Czar’s Season Preview


Happy Birthday Sergey!

I was honored to have the opportunity to celebrate Sergey Kushchenko’s 50th birthday with him in Moscow on Friday. I first met Sergey, the Executive Director of the Russian Biathlon Union and former President of CSKA Moscow, back in 2009 at the School Basketball Festival held in Yoshkar-Ola, the capital city of the Mari El Republic. 48 teams of young boys and girls from 24 regions of Russia took part in the first-time event. At the conclusion of the three-day festival, Sergey and I flew back to Moscow together in a tiny plane. We landed around midnight and wound up grabbing a late dinner at a great Italian restaurant, where we ate and drank for hours and really hit it off.

Coincidentally, I was scheduled for a trip to the Ukraine this weekend to begin preparations for EuroBasket 2011 and was able to make last minute arrangements to fly through Moscow for Sergey’s birthday on the way to Kiev. Numerous political officials (including Deputy Prime Minister of the Russian Federation Sergei Ivanov), business executives, legendary athletes, friends and family members were in attendance to pay tribute to Sergey, a pioneer who helped transform CSKA into a modern, world-class club that put Russia back on the map of great basketball countries. NBA Commissioner David Stern sent a birthday gift to Sergey on behalf of the NBA. I had the chance to meet Nets owner and RBU President Mikhail Prokhorov for the first time, who appointed Sergey, his chief sports advisor, to the Nets board of directors that evening.

The party was incredible. An eclectic ensemble of bands from around the world performed along with some local favorites. Sergey’s son also gave an impressive piano recital. There was a continual flow of food and libations the entire night. It was a warm experience and a wonderful show of affection by so many people who care for Sergey.

Gameday Dish: Kings at Nets

While the old adage “everything happens for a reason” applies to all walks of life, it may resonate more loudly with sports fans. For example, baseball fans in Philadelphia and New York have no choice right now but to believe that the failure of the Phillies and the Yankees to reach the World Series simply means that the Eagles and Giants are going to have better years than expected. How quickly fans adopt this mode of thinking merely reflects how quickly they experience the four stages of denial. Similarly, fans of the World Series participants might well be thinking that their success is well-deserved given the miserable starts of the Cowboys and the 49ers.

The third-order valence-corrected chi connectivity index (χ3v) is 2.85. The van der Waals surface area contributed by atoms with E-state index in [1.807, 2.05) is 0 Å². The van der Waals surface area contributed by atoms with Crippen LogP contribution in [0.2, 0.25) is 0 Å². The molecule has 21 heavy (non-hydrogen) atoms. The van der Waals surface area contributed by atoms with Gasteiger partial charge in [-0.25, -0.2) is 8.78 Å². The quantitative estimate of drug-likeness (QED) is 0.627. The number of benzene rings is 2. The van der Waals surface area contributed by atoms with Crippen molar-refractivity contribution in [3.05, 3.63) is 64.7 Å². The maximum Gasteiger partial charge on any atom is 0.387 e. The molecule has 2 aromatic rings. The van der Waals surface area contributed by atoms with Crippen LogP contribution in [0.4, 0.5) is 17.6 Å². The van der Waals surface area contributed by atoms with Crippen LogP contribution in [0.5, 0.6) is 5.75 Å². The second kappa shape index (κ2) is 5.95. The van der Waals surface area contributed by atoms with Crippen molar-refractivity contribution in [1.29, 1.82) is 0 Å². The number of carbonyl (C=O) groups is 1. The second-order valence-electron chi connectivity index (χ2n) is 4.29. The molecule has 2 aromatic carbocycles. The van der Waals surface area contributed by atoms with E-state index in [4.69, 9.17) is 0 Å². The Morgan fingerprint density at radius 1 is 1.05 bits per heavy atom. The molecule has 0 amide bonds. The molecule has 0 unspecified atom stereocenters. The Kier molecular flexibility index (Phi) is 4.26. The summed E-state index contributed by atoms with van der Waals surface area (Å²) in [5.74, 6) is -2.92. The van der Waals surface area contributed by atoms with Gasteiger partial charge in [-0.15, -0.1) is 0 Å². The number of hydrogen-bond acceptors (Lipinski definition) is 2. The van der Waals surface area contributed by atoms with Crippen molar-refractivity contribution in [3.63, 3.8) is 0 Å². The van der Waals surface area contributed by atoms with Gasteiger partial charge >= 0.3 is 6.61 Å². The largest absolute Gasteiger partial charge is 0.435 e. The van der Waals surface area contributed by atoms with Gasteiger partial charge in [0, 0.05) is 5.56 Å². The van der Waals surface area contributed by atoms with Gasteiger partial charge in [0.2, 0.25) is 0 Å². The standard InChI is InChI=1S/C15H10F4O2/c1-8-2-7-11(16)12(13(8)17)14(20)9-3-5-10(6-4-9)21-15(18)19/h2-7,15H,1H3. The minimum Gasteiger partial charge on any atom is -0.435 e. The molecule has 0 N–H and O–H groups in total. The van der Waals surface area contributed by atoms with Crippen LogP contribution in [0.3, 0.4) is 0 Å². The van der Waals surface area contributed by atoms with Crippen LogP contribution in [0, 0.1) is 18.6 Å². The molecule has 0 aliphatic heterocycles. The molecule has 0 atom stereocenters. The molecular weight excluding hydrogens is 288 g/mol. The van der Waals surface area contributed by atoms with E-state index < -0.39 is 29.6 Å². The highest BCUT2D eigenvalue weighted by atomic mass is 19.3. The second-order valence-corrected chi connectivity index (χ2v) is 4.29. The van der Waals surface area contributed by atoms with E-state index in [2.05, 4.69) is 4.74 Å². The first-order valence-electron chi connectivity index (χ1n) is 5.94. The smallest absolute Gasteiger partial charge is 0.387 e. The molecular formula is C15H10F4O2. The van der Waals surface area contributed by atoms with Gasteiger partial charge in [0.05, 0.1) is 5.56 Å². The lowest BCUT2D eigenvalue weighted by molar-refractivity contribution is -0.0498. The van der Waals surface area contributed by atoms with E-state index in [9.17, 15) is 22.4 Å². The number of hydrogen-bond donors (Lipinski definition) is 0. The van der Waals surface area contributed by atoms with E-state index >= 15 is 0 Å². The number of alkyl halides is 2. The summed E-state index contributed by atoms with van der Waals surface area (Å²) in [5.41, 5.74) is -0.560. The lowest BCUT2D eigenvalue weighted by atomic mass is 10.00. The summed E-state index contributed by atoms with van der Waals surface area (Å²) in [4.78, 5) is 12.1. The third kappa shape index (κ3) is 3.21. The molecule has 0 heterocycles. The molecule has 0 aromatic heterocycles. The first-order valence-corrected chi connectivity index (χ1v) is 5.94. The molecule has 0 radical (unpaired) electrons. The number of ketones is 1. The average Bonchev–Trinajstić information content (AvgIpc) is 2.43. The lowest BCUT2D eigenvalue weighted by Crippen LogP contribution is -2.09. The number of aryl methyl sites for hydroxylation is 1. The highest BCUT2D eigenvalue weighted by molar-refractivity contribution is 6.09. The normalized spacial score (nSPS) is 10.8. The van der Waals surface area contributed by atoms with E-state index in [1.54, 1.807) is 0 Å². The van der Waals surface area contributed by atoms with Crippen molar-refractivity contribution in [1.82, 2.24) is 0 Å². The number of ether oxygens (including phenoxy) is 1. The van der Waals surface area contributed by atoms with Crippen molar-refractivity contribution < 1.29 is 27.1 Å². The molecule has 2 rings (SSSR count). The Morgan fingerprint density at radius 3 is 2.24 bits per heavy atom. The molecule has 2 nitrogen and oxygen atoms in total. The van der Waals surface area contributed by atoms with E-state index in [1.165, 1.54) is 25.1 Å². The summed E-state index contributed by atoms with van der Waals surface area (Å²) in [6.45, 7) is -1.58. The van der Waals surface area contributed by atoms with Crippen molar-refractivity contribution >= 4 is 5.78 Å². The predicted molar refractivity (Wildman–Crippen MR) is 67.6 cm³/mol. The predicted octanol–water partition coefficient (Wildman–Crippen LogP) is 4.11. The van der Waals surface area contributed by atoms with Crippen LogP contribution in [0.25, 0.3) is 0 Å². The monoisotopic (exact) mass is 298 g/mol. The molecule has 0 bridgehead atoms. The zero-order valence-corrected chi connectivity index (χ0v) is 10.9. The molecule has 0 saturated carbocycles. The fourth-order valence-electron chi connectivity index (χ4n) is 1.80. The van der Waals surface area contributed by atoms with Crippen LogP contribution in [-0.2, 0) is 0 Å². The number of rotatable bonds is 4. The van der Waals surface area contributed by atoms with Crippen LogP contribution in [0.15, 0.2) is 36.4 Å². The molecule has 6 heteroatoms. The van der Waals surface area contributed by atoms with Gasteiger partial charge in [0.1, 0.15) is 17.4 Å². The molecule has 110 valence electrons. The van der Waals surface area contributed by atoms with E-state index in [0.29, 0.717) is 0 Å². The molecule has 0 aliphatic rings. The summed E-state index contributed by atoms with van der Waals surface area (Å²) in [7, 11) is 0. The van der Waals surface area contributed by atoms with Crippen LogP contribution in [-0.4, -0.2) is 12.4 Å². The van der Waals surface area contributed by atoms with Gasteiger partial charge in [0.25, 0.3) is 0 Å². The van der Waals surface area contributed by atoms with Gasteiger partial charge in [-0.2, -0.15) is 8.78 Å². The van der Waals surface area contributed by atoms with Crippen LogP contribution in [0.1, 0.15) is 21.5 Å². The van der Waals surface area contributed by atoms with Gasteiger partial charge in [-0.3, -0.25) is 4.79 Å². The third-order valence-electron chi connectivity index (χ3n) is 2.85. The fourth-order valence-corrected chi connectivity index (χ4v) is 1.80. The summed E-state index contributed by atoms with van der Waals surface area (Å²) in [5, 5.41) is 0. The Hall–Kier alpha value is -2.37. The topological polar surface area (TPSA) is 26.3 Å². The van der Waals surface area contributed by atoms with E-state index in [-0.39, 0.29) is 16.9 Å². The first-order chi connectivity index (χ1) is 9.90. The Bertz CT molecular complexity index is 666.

This brings us to the start of the basketball season. Bitter baseball fans throughout the country can now turn their attention to the NBA, thinking something along the lines of, “Thank God baseball is over just in time for the start of the hoops season.” An outside observer may view this as an obvious rationalization, but others might say it further supports the notion that everything happens for a reason. Perhaps more than either the NFL or MLB, the NBA does not need to rely on fantasy teams to maintain fan interest in the broader league.

This is not to say that fans of a particular NBA team are not as fanatical as other sports fans; it is more an observation that the various story lines around the league (this year arguably more than any other) and the individual star-power pervading the league make the NBA Finals interesting to its viewers even if the home team is not playing (it’s hard to make that same argument for this year’s World Series).

Right now the biggest star of the revitalized Nets franchise may be their new majority owner Mikhail Prokhorov, a Russian billionaire who has been the central character in one of the NBA storylines generating headlines over the past year. Prokhorov has voiced his ambitious intentions to make the playoffs this season and win an NBA championship within five.

While it remains to be seen if the Nets season will have a fairytale ending, they have already improved upon last year’s start. Prokhorov made it to Wednesday’s season opener along with part-owner Jay-Z, his wife Beyoncé, NBA Commissioner David Stern, Newark Mayor Cory A. Booker, New Jersey Devils owner Jeff Vanderbeek and over 15,000 fans who were treated to an exciting come-from-behind 101-98 win over the Pistons. The Nets made shots, came up with defensive plays and showed determination.